• Once you have the rankings, place breaks where significant point differences occur, and if you can stand the level of detail, make these point breaks universal across the board for each position.

Depending upon your point system, you might have the top scorers — say 30+ points per week — in tier 1 while players that averaged or will average 25+ in tier 2. Tier 4 might be made up of players that only generate 10-15 points per week.

One easy way to start finding your tier divisions is by separating the RB1s from the RB2s and the QB1s from the QB2s. Once those lines are set, you can divide the QB1s into high-end and low-end options and so forth until you’ve created several tiers. The more tiers, the better.

At this point, you probably get the idea. (If not, just give up now and go with drafting drunk.)

It’s okay if Randy Moss, Tom Brady and L.T. are you’re only first-tier players. Just make sure you establish when the players projected to generate the most points are going off the board.

  • With this sheet, the fantasy football draft strategy is to snag as many top players as you can regardless of position. In other words, draft the best player available.

I don’t worry if I don’t have a quarterback before the fourth or fifth round as long as I have a stable of strong fantasy point generators. You can always snag a backup-quality quarterback later in the draft and put a trade together with some of your stronger talent at other positions for a starting-quality stud.

This “best player available” strategy tends to be the most successful in getting a team that will dominate throughout the regular season and into the playoffs. Even if you miss with a few top draft picks, you should have enough quality players spread out across every position to compensate.

By having tiers on your draft cheat sheet, you shouldn’t be distracted by need at a specific position until the final rounds of the draft, and the majority of the time, you get a balanced team covering every position without even trying.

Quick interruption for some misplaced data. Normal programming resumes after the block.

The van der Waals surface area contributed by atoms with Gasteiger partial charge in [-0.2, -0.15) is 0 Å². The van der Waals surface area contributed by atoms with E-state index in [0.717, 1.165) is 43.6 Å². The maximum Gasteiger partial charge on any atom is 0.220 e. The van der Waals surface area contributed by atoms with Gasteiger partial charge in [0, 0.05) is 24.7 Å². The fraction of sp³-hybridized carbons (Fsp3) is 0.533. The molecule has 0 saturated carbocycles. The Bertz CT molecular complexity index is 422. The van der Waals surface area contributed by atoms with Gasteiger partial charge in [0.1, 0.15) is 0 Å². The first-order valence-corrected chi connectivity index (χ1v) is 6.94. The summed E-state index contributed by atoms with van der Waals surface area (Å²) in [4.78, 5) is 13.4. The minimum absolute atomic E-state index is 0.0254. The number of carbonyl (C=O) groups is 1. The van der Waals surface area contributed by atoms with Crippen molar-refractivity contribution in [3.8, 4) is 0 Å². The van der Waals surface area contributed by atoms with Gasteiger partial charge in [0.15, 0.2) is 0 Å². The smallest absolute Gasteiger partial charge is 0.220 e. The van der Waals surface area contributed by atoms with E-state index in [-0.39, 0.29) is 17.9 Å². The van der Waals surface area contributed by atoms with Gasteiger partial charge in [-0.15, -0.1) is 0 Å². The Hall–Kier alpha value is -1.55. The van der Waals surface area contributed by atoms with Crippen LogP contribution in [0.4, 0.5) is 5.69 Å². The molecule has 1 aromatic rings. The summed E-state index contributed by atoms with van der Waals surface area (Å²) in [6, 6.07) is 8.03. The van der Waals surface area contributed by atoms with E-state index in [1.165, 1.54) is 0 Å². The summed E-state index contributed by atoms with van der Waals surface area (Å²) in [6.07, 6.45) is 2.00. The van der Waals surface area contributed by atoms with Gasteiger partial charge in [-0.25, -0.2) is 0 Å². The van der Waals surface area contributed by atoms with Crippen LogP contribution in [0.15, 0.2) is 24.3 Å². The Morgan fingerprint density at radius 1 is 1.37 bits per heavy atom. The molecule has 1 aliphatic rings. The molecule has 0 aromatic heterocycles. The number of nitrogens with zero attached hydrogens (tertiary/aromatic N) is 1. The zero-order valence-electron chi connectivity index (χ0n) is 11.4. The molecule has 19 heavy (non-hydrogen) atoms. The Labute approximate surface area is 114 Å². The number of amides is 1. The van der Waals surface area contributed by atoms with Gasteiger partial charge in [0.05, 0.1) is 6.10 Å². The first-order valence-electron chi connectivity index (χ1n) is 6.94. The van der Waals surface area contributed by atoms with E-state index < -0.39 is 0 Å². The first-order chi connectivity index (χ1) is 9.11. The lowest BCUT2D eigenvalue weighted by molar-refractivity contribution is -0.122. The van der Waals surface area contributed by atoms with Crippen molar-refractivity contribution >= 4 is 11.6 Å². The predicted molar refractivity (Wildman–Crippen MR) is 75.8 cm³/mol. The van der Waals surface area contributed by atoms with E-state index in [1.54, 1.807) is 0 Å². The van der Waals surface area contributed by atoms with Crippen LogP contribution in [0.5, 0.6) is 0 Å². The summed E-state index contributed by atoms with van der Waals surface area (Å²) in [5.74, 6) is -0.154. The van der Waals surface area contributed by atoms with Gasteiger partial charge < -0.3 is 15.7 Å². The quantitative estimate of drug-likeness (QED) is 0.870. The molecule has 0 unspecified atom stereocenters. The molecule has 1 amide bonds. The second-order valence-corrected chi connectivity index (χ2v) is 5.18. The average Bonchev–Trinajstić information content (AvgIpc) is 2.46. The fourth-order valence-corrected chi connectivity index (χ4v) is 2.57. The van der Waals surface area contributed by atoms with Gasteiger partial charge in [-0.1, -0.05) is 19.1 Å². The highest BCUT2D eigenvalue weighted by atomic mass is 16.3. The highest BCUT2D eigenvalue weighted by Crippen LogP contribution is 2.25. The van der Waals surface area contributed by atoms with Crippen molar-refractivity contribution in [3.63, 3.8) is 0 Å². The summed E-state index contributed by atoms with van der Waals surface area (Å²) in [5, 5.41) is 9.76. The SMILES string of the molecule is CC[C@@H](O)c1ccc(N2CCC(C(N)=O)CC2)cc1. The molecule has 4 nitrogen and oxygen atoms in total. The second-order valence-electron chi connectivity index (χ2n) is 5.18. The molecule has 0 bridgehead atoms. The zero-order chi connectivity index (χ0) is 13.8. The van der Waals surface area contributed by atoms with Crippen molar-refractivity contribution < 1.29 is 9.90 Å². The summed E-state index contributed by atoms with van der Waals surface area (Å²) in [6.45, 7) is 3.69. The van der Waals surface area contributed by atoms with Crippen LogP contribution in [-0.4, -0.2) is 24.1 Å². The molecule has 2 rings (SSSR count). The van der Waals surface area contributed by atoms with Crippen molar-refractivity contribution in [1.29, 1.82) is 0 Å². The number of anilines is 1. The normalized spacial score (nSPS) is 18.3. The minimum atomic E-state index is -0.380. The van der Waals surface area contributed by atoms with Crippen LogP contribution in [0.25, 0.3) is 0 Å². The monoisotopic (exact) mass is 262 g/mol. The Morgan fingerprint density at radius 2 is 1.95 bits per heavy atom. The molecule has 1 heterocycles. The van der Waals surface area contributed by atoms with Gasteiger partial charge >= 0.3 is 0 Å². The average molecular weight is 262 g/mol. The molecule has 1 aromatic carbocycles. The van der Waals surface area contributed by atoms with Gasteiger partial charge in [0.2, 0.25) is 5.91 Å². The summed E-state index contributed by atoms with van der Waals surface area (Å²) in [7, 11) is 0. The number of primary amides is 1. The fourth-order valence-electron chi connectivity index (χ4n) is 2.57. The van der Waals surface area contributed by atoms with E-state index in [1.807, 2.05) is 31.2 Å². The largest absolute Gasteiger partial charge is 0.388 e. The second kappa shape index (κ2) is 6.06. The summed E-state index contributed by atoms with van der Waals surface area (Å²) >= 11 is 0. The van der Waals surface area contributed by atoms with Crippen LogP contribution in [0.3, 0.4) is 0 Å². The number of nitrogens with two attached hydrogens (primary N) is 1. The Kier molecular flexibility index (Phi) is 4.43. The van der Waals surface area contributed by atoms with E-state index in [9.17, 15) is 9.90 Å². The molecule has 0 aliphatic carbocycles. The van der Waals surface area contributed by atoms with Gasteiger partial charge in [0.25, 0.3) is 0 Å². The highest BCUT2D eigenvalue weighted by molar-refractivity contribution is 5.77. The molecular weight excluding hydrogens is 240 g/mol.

Ever tried a tiered draft strategy and failed? Do you feel bad putting L.T. and A.P. in their own tier? Having a hard time drawing a line after Brady, Manning and Romo in the QB tiers? Talk back in the comments and you might get a response or discussion from me or, if you are lucky, a Shakespeare-typing monkey.

Sorry Shaun: A Fantasy Football Funeral for Shaun Alexander

Even though Shaun Alexander is almost guaranteed to be picked up by another team now that the Seattle Seahawks finally cut him, his fantasy career is all but dead. Oh, how the mighty fall.

It was just 2005 when Alexander was MVP and on top of the world. Ever since, he has bounced around the top of fantasy football drafts even as his numbers fell. A foot injury, a cast and one huge contract later, Alexander is now in the dumps, and sadly, he is partly to blame for his release.

Take a look at the drop off in Alexander’s stats after 2005:

Year Missed Games Total Yards Yards/Carry TDs
2005 1 1880 5.1 27
2006 7 896 3.6 7
2007 4 716 3.5 4

Stats via The Fifth Down and The Seattle Times

Alexander’s contract after his 2005 season was unrealistic. Some say he is soft and selfish, and they would probably argue that Alexander wanted that kind of contract after his 2005 season if for no other reason then to know he signed the biggest running back contract ever.